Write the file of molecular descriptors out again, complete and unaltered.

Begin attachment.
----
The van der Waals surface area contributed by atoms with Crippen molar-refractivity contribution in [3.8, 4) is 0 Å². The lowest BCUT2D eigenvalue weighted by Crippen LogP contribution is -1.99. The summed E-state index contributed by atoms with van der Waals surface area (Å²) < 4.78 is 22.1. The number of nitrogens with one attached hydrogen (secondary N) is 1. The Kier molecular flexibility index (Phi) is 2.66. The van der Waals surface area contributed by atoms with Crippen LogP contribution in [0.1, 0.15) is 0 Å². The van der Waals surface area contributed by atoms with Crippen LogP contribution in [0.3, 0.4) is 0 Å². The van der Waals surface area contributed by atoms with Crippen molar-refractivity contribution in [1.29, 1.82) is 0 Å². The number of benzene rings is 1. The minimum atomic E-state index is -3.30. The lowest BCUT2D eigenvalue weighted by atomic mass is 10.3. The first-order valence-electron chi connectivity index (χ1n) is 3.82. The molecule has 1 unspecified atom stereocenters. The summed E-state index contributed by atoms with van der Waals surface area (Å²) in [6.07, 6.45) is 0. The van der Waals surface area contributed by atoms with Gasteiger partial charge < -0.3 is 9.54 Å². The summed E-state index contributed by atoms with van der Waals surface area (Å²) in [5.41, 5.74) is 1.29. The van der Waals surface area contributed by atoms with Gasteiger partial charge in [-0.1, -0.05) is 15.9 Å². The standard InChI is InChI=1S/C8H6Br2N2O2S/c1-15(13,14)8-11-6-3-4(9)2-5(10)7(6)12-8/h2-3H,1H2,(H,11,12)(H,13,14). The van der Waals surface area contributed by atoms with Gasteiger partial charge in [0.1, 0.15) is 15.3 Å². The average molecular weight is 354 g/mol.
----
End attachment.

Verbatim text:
The van der Waals surface area contributed by atoms with Crippen molar-refractivity contribution in [3.8, 4) is 0 Å². The lowest BCUT2D eigenvalue weighted by Crippen LogP contribution is -1.99. The summed E-state index contributed by atoms with van der Waals surface area (Å²) < 4.78 is 22.1. The number of nitrogens with one attached hydrogen (secondary N) is 1. The Kier molecular flexibility index (Phi) is 2.66. The van der Waals surface area contributed by atoms with Crippen LogP contribution in [0.1, 0.15) is 0 Å². The van der Waals surface area contributed by atoms with Crippen LogP contribution in [0.3, 0.4) is 0 Å². The van der Waals surface area contributed by atoms with Crippen molar-refractivity contribution in [1.29, 1.82) is 0 Å². The number of benzene rings is 1. The minimum atomic E-state index is -3.30. The lowest BCUT2D eigenvalue weighted by atomic mass is 10.3. The first-order valence-electron chi connectivity index (χ1n) is 3.82. The molecule has 1 unspecified atom stereocenters. The summed E-state index contributed by atoms with van der Waals surface area (Å²) in [6.07, 6.45) is 0. The van der Waals surface area contributed by atoms with Gasteiger partial charge < -0.3 is 9.54 Å². The summed E-state index contributed by atoms with van der Waals surface area (Å²) in [5.41, 5.74) is 1.29. The van der Waals surface area contributed by atoms with Gasteiger partial charge in [-0.1, -0.05) is 15.9 Å². The standard InChI is InChI=1S/C8H6Br2N2O2S/c1-15(13,14)8-11-6-3-4(9)2-5(10)7(6)12-8/h2-3H,1H2,(H,11,12)(H,13,14). The van der Waals surface area contributed by atoms with Gasteiger partial charge in [0.1, 0.15) is 15.3 Å². The average molecular weight is 354 g/mol.